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unity?

Discussion in 'Recruitment Forum' started by violet-ta, Jun 15, 2016.

  1. violet-ta

    violet-ta Landlubber

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    Hello! I am a young programmer and my dream is to work on some game like this :)
    But I have no serious gamedev experience, now I try to get basic knowledge of popular game engines. Could someone explain why you choose Unity over, for example, UE4? Maybe it has some bugs like Cryengine or there's some other reason?

    Thank you.
     
  2. Pieter Boelen

    Pieter Boelen (Not So) Old Seadog Staff Member Administrator Storm Modder Hearts of Oak Donator

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    At the time UE4 was not available yet and therefore not an option.
    We tried the previous version of Unreal, which did not allow updating the weather without reloading the scene.
    That is of course a rather crucial requirement for a game like this.

    Switching engines is a choice that should not be made lightly as it costs a lot of time and effort to do that.
    We left CryEngine because it proved impossible to make the game we wanted with it.
    But Unity can do it.
     
    Last edited: Jun 17, 2016
    violet-ta and Flannery like this.
  3. Armada

    Armada Sea Dog Staff Member Administrator Project Manager 3D Artist Storm Modder

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    We have a brief section in our FAQ that explains the choice of engine: 0. Hearts of Oak FAQ | PiratesAhoy!
    There's also this old news article that gives a more in-depth explanation: Hearts of Oak News: Important Announcement
    (Note that the donations mentioned in that article are no longer being accepted.)
     
    violet-ta, Flannery and Pieter Boelen like this.
  4. violet-ta

    violet-ta Landlubber

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    Thanks.
    I understand that it's not easy to change engines and you won't do that again.
    Just out of interest, if you had a choice now, would you still choose unity?
     
  5. Pieter Boelen

    Pieter Boelen (Not So) Old Seadog Staff Member Administrator Storm Modder Hearts of Oak Donator

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    Difficult question to answer. To make a proper choice, you need to be familiar with all the options, don't you?
    At the time we were familiar with the options that existed back then. I don't know if the current developers are fully familiar with the options now.
    I could understand if they aren't, because it is a bit pointless to study alternatives that you aren't using anyway. :shrug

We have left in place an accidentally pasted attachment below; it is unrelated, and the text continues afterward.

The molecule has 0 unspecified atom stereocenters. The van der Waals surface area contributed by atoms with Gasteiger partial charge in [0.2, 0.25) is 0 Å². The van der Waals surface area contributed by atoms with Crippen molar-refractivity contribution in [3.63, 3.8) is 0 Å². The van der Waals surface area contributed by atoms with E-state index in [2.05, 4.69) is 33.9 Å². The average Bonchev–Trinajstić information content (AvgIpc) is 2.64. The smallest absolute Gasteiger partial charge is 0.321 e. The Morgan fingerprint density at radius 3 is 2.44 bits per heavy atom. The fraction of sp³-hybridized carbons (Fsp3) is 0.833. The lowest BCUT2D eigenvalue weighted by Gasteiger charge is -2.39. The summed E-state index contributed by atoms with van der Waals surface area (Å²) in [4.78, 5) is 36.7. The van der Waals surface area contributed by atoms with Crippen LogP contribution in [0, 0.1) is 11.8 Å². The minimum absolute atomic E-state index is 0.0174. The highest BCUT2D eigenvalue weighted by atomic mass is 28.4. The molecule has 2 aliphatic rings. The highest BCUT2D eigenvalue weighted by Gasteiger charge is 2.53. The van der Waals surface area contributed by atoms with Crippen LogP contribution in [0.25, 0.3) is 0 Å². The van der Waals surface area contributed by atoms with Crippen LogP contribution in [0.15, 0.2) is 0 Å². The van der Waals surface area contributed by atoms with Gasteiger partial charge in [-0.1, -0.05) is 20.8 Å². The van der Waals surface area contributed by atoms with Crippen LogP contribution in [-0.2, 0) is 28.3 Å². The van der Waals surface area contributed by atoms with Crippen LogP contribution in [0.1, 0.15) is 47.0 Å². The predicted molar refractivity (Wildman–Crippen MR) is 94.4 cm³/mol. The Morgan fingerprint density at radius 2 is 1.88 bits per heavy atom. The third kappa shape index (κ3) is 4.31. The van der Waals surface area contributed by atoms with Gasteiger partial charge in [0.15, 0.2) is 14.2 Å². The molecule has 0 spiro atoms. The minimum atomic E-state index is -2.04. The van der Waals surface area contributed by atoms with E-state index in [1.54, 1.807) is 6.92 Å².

6. Armada

    Armada Sea Dog Staff Member Administrator Project Manager 3D Artist Storm Modder

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    Probably, yes. Unity is every bit as capable as its competitors and it's only getting better.

    I'd advise you to leave it at that. Engine choices have been a sore topic in the past and we'd rather not focus on that now.
     
  7. Flannery

    Flannery Scallywag & Loiterer Staff Member Project Manager TOP CONTRIBUTOR Quest Writer Music and SFX News Gatherer Hearts of Oak Donator

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    Indeed.

    We are very satisfied with Unity and what it is capable of. It truly is exactly what we need for HoO.

    In addition we have very able people on board so we see results already now that can champion almost every aspect of glitter and gold that CryEngine offered back in the early days of HoO - which turned out to be just impossible to work with.

    All that glitters ain't gold :cool:

    And the developers are more than familiar with UE and what it is capable of.
    We just don't find it to be any better for our purpose than Unity.

    And besides - when you already have fully committed to a engine like we now have, it would be very counterproductive to continue a engine discussion regarding HoO.

    A general engine discussion is always welcome of course. But that should be in a general forums section - not in the HoO section :cheers
     
    Last edited: Jun 20, 2016
  8. violet-ta

    violet-ta Landlubber

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    In fact, this is to get general knowledge. I mean, it's better to ask the developers (you) than to try to guess true reasons of their choice.
    I'm in no way trying to make you change your decision.

    But.. Sometimes it appears to me that I can't see real arguments, and it makes me a little sad :)
    For example, if we look at your game..
    Hearts of Oak is a game where we have water, ships, naval battles. On the other hand it is land characters, some fencing, guns, beautiful towns, jungles and more.
    And one can't just say that unity is awesome at making everything above and cryengine is just glittering pseudo-engine :)
    So maybe you could explain it more precisely. (And maybe it all because i'm a noob and want to know so much so quickly)
    All I can guess is that the naval part of the game is very specific, there are not many games with true and beautiful naval part.
    Anyway, thank you for so many answers, you are so cool, bros :cheers